Sunday, February 22, 2009

The Ostrich Policy

Elections are over in both the US and Israel. Does our responsibility as voters end now? We have listened to the promises, we have heard the policies and have been told that “change” is at our doorstep, what now? Elected officials are usually held accountable for their actions, sooner or later if we are lucky, but what about those who put them in office?
The recent US elections seemed to be more personal than past elections. During a recent trip to the US, I found that many Jews seemed very defensive about their decision to vote for President Obama. Before any opinions were voiced either way, the entire topic regarding the US elections seemed to be held in some taboo area, with the executive staff being put on a guarded pedestal, not to be questioned or critiqued. I observed as both sides, supporters and opponents, of the new President squared off regarding the results and the possible effects of the changed behavior on Israel, often seeing the supporters of President Obama disconnecting from Israel and disregarding and ignoring the new developing reality in the new administration. I watched as people actually walked away from hearing criticism of the new President’s choices for various offices. It seemed as though any discussion regarding Israel and the new administration was like putting salt on a wound. Most seem to think that if the “Israel question” is ignored it will go away, sort of like an Ostrich putting his head in the sand when threatened. These are not the actions of a responsible citizen or voter.
Whether people feel they made a mistake regarding their choices is irrelevant at this point, they are not excused from their responsibilities of being loyal citizens, no matter who they chose. If their champion is not living up to their expectations, they are not permitted to hide their heads in the sand while mistakes that will cost numerous lives are made, they too are responsible, and they must at least make an effort to right the wrongs. This means being involved, raising your voice, demonstrating and doing something, no one is excused.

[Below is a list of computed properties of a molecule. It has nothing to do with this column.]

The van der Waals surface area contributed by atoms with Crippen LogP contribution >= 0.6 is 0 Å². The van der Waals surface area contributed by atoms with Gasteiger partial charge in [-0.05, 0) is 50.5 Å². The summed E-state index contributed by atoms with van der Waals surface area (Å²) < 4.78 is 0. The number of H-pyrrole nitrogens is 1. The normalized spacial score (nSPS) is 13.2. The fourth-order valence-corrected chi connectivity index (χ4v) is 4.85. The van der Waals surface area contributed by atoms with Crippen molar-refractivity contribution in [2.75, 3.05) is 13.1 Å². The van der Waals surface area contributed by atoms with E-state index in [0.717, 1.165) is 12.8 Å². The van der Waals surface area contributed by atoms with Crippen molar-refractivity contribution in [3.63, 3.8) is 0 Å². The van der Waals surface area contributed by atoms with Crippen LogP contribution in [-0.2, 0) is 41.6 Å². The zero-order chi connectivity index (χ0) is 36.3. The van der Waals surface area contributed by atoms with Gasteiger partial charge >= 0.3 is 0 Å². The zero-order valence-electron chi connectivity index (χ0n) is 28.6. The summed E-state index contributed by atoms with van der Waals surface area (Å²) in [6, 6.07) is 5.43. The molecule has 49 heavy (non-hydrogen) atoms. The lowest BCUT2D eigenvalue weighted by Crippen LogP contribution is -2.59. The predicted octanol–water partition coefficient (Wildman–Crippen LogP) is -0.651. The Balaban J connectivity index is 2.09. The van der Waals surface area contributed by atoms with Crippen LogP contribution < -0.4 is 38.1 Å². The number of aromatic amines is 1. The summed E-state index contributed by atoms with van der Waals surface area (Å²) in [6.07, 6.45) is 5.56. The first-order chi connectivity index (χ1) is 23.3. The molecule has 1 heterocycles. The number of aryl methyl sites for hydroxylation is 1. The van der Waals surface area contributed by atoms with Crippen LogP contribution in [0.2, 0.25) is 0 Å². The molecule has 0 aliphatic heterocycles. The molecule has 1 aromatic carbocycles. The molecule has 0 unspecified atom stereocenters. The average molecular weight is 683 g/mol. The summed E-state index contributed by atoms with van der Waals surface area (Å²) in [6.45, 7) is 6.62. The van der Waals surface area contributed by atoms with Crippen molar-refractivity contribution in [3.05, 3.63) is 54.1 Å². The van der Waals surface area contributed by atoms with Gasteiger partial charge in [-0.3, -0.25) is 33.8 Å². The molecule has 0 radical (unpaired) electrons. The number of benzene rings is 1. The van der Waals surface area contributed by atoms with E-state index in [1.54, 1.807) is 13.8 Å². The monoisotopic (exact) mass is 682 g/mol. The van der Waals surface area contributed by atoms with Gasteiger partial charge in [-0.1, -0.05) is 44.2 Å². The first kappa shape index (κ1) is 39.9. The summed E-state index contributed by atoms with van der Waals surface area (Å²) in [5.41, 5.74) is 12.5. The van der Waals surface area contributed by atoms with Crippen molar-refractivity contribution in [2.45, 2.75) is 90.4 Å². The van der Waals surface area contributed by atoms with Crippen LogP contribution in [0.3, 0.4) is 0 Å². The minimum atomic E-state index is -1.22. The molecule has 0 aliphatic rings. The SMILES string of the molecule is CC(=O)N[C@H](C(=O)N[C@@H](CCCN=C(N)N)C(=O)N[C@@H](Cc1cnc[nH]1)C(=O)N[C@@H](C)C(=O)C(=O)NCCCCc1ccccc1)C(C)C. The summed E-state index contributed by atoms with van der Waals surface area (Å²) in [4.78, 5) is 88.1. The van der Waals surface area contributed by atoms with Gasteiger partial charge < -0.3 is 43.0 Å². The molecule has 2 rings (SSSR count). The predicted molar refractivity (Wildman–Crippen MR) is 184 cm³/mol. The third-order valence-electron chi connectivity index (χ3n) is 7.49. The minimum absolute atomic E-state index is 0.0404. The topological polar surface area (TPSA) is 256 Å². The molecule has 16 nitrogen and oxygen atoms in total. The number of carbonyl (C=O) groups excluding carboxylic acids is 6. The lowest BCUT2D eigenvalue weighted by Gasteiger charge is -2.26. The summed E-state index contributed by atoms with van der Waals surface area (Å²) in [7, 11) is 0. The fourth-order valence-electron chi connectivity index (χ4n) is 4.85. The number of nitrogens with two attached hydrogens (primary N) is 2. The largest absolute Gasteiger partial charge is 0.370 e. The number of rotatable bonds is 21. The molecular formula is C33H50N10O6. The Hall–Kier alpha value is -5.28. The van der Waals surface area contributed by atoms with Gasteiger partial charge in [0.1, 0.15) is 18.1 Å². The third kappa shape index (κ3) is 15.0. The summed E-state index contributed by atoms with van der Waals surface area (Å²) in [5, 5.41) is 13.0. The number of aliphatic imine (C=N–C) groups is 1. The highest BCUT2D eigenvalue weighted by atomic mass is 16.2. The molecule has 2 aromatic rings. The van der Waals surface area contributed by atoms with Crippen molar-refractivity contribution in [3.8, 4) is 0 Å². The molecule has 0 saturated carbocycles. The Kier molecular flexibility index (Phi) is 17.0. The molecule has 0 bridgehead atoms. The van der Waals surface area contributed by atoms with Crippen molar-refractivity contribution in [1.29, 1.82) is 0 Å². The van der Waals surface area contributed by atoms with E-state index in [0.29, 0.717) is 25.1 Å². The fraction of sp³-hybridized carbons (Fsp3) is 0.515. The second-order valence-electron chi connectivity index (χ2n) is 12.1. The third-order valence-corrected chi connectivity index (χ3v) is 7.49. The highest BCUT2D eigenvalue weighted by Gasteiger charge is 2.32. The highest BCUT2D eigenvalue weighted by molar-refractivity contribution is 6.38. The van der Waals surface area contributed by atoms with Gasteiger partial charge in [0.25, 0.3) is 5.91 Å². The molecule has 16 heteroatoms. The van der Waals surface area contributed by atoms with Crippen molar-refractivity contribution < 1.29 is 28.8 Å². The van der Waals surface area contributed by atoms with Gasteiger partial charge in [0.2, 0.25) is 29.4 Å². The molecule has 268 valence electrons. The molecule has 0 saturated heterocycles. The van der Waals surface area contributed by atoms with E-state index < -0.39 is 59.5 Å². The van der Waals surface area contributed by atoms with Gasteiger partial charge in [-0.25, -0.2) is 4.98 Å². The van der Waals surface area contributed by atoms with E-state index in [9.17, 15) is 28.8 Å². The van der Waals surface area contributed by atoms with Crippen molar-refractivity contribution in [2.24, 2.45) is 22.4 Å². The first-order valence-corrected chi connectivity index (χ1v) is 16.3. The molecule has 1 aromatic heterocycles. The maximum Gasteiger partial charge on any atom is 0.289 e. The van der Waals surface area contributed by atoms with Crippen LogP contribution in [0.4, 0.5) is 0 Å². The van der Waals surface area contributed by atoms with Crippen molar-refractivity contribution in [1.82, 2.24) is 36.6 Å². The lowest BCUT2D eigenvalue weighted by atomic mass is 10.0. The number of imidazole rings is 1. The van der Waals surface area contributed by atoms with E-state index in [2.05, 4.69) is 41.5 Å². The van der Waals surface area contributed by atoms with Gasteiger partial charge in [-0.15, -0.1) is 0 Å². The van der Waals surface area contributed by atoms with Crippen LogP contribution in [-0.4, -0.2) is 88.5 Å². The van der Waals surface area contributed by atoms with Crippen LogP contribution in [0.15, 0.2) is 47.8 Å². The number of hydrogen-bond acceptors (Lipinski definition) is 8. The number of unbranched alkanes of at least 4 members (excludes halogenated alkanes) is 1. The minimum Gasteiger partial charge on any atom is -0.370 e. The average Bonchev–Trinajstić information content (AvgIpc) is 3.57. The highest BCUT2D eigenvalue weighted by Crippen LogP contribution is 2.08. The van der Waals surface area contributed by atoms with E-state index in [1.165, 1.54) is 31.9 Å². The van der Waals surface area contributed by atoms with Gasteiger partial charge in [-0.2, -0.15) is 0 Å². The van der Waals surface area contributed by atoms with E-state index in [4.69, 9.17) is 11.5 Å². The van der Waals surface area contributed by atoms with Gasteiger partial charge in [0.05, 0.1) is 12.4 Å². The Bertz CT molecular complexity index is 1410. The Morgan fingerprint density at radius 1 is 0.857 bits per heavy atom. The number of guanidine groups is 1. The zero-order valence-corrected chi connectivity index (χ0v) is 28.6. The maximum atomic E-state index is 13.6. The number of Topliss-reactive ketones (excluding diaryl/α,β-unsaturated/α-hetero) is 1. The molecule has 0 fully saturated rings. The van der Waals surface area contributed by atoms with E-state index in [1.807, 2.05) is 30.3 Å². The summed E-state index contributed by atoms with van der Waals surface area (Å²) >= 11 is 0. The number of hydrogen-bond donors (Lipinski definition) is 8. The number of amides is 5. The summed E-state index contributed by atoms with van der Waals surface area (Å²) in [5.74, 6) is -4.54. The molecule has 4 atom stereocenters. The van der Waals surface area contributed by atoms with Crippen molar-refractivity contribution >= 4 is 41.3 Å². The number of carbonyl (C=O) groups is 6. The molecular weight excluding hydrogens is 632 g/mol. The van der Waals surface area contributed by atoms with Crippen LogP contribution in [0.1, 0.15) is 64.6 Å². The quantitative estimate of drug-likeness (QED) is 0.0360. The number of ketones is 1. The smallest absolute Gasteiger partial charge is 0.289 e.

It seems that the onslaught on Israel has reached levels never seen in US history. With each new member of the present US administration, new arguments are brought against the only stable democracy and constant US ally in the Middle East, Israel. There is a saying the “enemy of my enemy is my friend”, what is “the enemy of my friend is my friend”?
I understand the US interest in making nice with Arab nations, I find the tactics used to be shallow, but that is just an opinion that countless millions and I share. Most countries become allies because of common values and interests. Friendships are formed when we share common ground. In fact if we look, most US allies have all shared the concept of freedom of religion, democracy, women’s rights and so on. Where is that common ground with the US’s new friends? It seems that the only common denominator between present US policy and Islamic rulers in the Middle East is that of carving up Israel. I guess we should be glad they have what to talk about at Camp David over a plate of Humus.
As the increase of anti-Israel voices gather on the hill, I wonder where are the Jews that voted for this administration? What are they afraid of? Are they not aware of the dangers to the US of the direction being taken?